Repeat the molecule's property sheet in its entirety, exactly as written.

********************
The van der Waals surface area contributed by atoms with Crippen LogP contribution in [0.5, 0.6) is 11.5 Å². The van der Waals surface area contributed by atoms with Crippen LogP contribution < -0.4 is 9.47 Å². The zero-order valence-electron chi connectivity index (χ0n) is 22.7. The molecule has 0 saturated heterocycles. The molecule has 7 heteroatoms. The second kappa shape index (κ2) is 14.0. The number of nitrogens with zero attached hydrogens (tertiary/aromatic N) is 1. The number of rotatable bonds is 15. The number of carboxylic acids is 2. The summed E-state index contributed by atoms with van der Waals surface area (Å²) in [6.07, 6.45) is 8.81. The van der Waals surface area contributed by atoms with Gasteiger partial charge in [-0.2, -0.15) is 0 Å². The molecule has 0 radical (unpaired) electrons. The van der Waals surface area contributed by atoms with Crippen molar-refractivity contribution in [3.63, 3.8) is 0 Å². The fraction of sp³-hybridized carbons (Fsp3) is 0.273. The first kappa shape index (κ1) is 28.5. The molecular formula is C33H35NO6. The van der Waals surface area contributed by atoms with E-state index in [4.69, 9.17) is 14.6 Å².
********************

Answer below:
The van der Waals surface area contributed by atoms with Crippen LogP contribution in [0.5, 0.6) is 11.5 Å². The van der Waals surface area contributed by atoms with Crippen LogP contribution < -0.4 is 9.47 Å². The zero-order valence-electron chi connectivity index (χ0n) is 22.7. The molecule has 0 saturated heterocycles. The molecule has 7 heteroatoms. The second kappa shape index (κ2) is 14.0. The number of nitrogens with zero attached hydrogens (tertiary/aromatic N) is 1. The number of rotatable bonds is 15. The number of carboxylic acids is 2. The summed E-state index contributed by atoms with van der Waals surface area (Å²) in [6.07, 6.45) is 8.81. The van der Waals surface area contributed by atoms with Gasteiger partial charge in [-0.2, -0.15) is 0 Å². The molecule has 0 radical (unpaired) electrons. The van der Waals surface area contributed by atoms with Crippen molar-refractivity contribution in [3.63, 3.8) is 0 Å². The fraction of sp³-hybridized carbons (Fsp3) is 0.273. The first kappa shape index (κ1) is 28.5. The molecular formula is C33H35NO6. The van der Waals surface area contributed by atoms with E-state index in [4.69, 9.17) is 14.6 Å².